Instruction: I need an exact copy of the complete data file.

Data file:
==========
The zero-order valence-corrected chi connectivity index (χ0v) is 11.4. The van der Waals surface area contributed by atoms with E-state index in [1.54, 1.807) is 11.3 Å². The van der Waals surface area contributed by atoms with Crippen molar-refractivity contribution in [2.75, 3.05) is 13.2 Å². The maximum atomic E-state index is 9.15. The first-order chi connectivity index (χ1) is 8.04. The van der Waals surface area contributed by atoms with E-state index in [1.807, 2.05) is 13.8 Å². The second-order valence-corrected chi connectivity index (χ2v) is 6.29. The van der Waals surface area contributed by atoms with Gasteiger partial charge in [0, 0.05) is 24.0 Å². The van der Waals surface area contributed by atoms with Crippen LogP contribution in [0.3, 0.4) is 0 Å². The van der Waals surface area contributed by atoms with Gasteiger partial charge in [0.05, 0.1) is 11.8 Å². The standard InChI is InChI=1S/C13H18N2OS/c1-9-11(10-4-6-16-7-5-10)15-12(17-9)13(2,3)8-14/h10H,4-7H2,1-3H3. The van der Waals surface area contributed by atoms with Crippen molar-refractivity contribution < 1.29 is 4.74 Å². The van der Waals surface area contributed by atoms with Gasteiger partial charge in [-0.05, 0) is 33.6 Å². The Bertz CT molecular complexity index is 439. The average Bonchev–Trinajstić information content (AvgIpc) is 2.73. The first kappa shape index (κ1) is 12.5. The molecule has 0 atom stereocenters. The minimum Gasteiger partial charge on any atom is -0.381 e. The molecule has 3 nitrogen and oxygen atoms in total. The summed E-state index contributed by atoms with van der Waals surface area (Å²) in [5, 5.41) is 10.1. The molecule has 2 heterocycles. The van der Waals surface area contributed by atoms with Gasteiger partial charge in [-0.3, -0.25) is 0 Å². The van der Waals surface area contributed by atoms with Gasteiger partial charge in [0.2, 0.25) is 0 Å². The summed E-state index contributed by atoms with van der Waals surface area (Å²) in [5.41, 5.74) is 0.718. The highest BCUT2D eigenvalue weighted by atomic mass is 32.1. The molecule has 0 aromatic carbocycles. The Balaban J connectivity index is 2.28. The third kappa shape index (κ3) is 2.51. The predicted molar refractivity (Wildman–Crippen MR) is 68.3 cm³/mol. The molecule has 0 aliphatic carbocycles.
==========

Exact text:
The zero-order valence-corrected chi connectivity index (χ0v) is 11.4. The van der Waals surface area contributed by atoms with E-state index in [1.54, 1.807) is 11.3 Å². The van der Waals surface area contributed by atoms with Crippen molar-refractivity contribution in [2.75, 3.05) is 13.2 Å². The maximum atomic E-state index is 9.15. The first-order chi connectivity index (χ1) is 8.04. The van der Waals surface area contributed by atoms with E-state index in [1.807, 2.05) is 13.8 Å². The second-order valence-corrected chi connectivity index (χ2v) is 6.29. The van der Waals surface area contributed by atoms with Gasteiger partial charge in [0, 0.05) is 24.0 Å². The van der Waals surface area contributed by atoms with Crippen LogP contribution in [0.3, 0.4) is 0 Å². The van der Waals surface area contributed by atoms with Gasteiger partial charge in [0.05, 0.1) is 11.8 Å². The standard InChI is InChI=1S/C13H18N2OS/c1-9-11(10-4-6-16-7-5-10)15-12(17-9)13(2,3)8-14/h10H,4-7H2,1-3H3. The van der Waals surface area contributed by atoms with Crippen molar-refractivity contribution < 1.29 is 4.74 Å². The van der Waals surface area contributed by atoms with Gasteiger partial charge in [-0.05, 0) is 33.6 Å². The Bertz CT molecular complexity index is 439. The average Bonchev–Trinajstić information content (AvgIpc) is 2.73. The first kappa shape index (κ1) is 12.5. The molecule has 0 atom stereocenters. The minimum Gasteiger partial charge on any atom is -0.381 e. The molecule has 3 nitrogen and oxygen atoms in total. The summed E-state index contributed by atoms with van der Waals surface area (Å²) in [5, 5.41) is 10.1. The molecule has 2 heterocycles. The van der Waals surface area contributed by atoms with Gasteiger partial charge in [-0.3, -0.25) is 0 Å². The van der Waals surface area contributed by atoms with Gasteiger partial charge in [0.2, 0.25) is 0 Å². The summed E-state index contributed by atoms with van der Waals surface area (Å²) in [5.41, 5.74) is 0.718. The highest BCUT2D eigenvalue weighted by atomic mass is 32.1. The molecule has 0 aromatic carbocycles. The Balaban J connectivity index is 2.28. The third kappa shape index (κ3) is 2.51. The predicted molar refractivity (Wildman–Crippen MR) is 68.3 cm³/mol. The molecule has 0 aliphatic carbocycles.